Crouch End Festival Chorus at the Barbican
22nd January 2006
With a world apparently ever more ready to use torture it seemed entirely appropriate that the CEFC should not only dedicate a programme to raising funds for the Medical Foundation for the care of Victims of Torture but should include works which poignantly and effectively face the problem. Britten's Ballad of Heroes may take the Spanish Civil War as its point of reference but Auden's text is as uncomfortably stark as it was half a century ago. The hard-edged trumpet fanfares set the tone of world-weariness and unease which the chorus pick up. It is not until we get to they were men that the musical texture begins to flower but it is short lived and the pain quickly returns. The Scherzo is bitter throughout and the tenor solo - nobly sung by James Oxley - brings little sense of ease. The off stage trumpets at the end seem to stand like Janus, echoing the Spanish pain but pre-figuring the torment to come from World War Two. Though there are obvious connections to the War Requiem, Ballad for Heroes has a voice of its own and is far more than a first attempt at a finer work. In many ways it is also more thought provoking.
James Macmillan's Cantos Sagrados brings us even closer to home with the poems of the mothers of the 'lost' in Argentina. He sets three poems against the backdrop of Latin liturgical texts, though the former heavily prevail. The anger which throbs through Identity is undeniable and it is not eased by the rather placid tones of Libera animas omnium. The Latin is so overtly about them not us. Virgin of Guadalupe is even more vitriolic. How can the Catholic Church adopt the same Saint as supporter of the massacred Indians and the Spaniards who massacred them? Two shrines for the Virgin of Guadalupe seem to be at loggerheads, and it is the poor who lose out each time. James Macmillan's gentle lullaby subtly underplays the tension within the text.
Ariel Dorfman's Sun Stone pits the execution of a political prisoner with the crucifixion. Its simplicity is amazingly effective and moving. It does not strive for emotional effect, letting the text speak for itself and the growing dynamic intensity suggest the impact we should feel. The chorus end up chanting Forgive us, companero - Čand we know it is we who need both to forgive and be forgiven.
After such an intense first half, Philip Glass' Itaip˙ seemed like a relaxation, though its ease on the ear is deceptive. The orchestration for the work, composed in 1989 as part of a Nature triptych, is more overtly developmental than in many of his other compositions, having clearly defined structures and a sense of progress within the narrative line. Glass does not mean us to follow the text, which is quickly lost to sight, but does intend that we follow the emotional journey. That this is not wholly satisfying is essentially his own problem rather than that of the performers. The lengthy opening Mato Grosso is theoretically telling the story of the creation of land and water, but is effectively a vision of the country itself often reminiscent of Ma Vlast. Far more satisfying at the two central movements where the rippling strings and piled up choral parts in The Lake recall some of his finest writing in Satyagraha . The score has intensely, often radiantly, beautiful writing which sweeps us along. The women sing like sirens, luring the men not to their fate but to exult in the beauty of creation. It seems to be a female dominated society, powerful but devoid of violence. That power reaches a bottle-neck at The Dam producing one of the finest musical expressions of urgency, force and intensity I can recall. This is energy at its most basic but unthreatening and creative. I have to admit I am not sure what Glass intended in the final section. To the Sea dissipates the power he has built up and lulls us into a false sense of quite expectation which simply does away. Naturalistically that is of course what happens with the water passing through any dam but musically it makes for a rather disappointing ending.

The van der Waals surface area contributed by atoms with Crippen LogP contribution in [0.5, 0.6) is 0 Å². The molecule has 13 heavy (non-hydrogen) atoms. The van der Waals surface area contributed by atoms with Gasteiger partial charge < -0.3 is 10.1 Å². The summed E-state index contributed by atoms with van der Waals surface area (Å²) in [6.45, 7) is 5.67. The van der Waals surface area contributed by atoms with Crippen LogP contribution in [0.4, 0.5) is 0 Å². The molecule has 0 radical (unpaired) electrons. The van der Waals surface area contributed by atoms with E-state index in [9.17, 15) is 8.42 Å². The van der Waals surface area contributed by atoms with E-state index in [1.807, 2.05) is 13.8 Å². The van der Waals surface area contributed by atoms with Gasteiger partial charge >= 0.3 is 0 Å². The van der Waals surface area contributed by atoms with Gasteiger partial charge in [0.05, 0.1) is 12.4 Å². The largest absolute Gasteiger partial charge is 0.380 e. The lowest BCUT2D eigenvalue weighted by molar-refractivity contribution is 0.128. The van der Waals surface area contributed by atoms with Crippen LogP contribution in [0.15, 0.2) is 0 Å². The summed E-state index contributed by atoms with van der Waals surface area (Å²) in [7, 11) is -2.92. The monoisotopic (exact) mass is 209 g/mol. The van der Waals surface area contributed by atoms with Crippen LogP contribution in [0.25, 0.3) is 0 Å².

Crouch End Festival Chorus covered themselves in glory again, particularly during the first half, and the Aurelian Symphony Orchestra were up to the challenges throughout. David Temple seemed to have all at his fingertips, moulding his forces with skill and ease.
The same forces can be caught again at the Barbican Hall on 18 March for Verdi's Requiem, while David Temple will conduct the Hertfordshire Chorus in The Dream of Gerontius in St Albans Cathedral on 18 February. Reviews of both performances will appear on our website immediately after the event and be published in the May edition of the magazine.
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